The gulf between man and god is depictive of one who can’t see beyond the physical to attain Nirvana. Both are a choice of accepting Truth for what it is and not standing the flesh in front of it.

What are your thoughts about Jesus disappearing for 13 years. I suggest he went to Asia to either teach or learn. Why keep the disciples out of Asia insistently? Why call the original movement The Way?

Harp's avatar

@lloydbird Without dragging you into the very strange world of classical Buddhist cosmology, yes, Shakyamuni Buddha was supposedly the seventh recognized Buddha., and more are in the works (so to speak). These would all have been “the Buddha” of their time period.

It’s hard to take this seriously as historical fact (and to a Buddhist, that’s irrelevant anyway). But the essential point is that if you strip away delusion, Buddha is all there is; and even before you strip away delusion, Buddha is all there is. When it comes right down to it, calling a single person “the Buddha” is delusive, and that truth is nothing new or shocking to Buddhists. Most recognize the title as an honorific bestowed in recognition of very extraordinary insight into our singular common nature.

@RealEyesRealizeRealLies I’m not so sure that we can interpret the gap in the narrative of Jesus’ life as being an actual absence from the scene, though that does make for an intriguing hypothesis. Buddhism would have been not that far away at Jesus’ time period, having reached across most of central Asia.

Jesus’ comment about himself being “the Way, the truth and the light” is immediately followed by this statement: “No one comes to the Father except through me.” That contrasts sharply with the Buddha’s last words. His closest disciple, Ananda, was frantic to see him dying and said, “You are leaving and I have not yet become enlightened. What about me? What will happen to me? The world will be absolutely dark for me—you were the light. And now you are going. Have compassion on us.’ Buddha opened his eyes and said, ’ Be a light unto yourself, Ananda, nobody can be a light for you.”

RealEyesRealizeRealLies's avatar

@Harp

Sure, understood. Keep in mind that “Father” could be a personification. And, “except through me” could easily be interpreted as “like me”.

”...the light was given to them but men loved the darkness”

To be Christian (Christ like) is to become a light.

lazydaisy's avatar

Athiests…no
People who make some sense…yes.

I certainly do not pretend to be an expert on either Taoism or Buddhism, but they both seem more logical by far than traditional Christian belielfs. To me anyway.

RealEyesRealizeRealLies's avatar

@lazydaisy

Hey Bebee… You sure make sense to me…

lazydaisy's avatar

@realeyes

you make sense to me, too…....bebee

CMaz's avatar

Buddhism and Taoism is just an easy way out.

If it works for you and you sleep better at night. So be it.

wundayatta's avatar

The definition of religion is more than what can be found in a dictionary. It is so many different things to different people. The definition of God shares a similar multiplicity. Indeed, so, for that matter, can atheism be considered in that crowd.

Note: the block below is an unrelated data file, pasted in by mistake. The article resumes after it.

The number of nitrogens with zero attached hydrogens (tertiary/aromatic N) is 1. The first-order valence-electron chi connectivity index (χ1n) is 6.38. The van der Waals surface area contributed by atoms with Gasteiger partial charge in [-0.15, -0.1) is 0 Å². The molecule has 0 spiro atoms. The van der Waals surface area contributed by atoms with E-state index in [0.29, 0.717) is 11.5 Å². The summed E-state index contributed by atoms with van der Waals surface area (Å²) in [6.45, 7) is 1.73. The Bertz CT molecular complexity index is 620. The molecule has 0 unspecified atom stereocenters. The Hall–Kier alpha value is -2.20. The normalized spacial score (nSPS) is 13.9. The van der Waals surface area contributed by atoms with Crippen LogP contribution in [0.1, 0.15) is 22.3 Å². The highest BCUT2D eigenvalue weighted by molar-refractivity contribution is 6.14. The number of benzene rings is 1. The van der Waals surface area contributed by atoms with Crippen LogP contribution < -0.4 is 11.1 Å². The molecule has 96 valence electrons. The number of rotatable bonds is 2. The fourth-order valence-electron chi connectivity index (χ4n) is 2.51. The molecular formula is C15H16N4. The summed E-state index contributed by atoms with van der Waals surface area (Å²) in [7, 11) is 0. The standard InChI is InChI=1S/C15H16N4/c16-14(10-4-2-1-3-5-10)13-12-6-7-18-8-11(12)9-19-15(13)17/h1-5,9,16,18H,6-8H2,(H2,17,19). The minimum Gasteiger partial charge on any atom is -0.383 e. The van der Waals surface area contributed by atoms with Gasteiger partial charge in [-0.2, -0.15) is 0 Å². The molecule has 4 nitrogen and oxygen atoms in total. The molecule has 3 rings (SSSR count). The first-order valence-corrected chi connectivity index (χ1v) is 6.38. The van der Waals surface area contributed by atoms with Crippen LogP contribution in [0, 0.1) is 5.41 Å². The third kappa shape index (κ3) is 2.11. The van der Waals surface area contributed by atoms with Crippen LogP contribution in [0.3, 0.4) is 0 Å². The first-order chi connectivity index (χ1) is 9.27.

I really don’t see what can be done with studying nomenclature. The only thing that makes sense to me, when discussing religion, is personal experience. Generalizations and attempts to reconcile philosophy are really just silly arguments if you don’t deal with personal experience first. Really, you have no idea what anyone is talking about without relating it to personal experience.

Until people are willing to do that first, these conversations, it seems to me, won’t get much done.

erniefernandez's avatar

Respectfully, I would like to suggest that question needs to be made more specific.

There are many different traditions in Buddhism with varying degrees of “religious” behavior.

Also, “God” is a word with a very great many of distinct definitions and understandings, and people tend to shift between them mid-sentence.

You should get much more specific. Depending on your tradition and your definition of God, the answer could be Yes or No.

RealEyesRealizeRealLies's avatar

@erniefernandez

Sure, I understand. I’d hoped to encourage people to speak what they will on the subject in general. If you’re a late comer to this question, you must know that for two weeks prior, this forum was inundated with numerous questions about “what is an Atheist”? This thread was a continuation from that theme. It’s a topic of much debate and many considerations.

This question is only one consideration.

If I attempted to define God here, it may divert the essence of the premise at hand. And so, I leave it open to allow participants to bring their own God to the table.

The essence of this question is to determine if Atheism can embrace any form of spirituality whatsoever, or if it simply rejects a God concept alone.

erniefernandez's avatar

Sure, that’s fine. But as far as your question is concerned /as it is written/ and any response attempting to produce a conclusive answer, it would have to be more specific.

That’s all.

lloydbird's avatar

@erniefernandez Are you one of those ’ Religious Buddhists ’ ?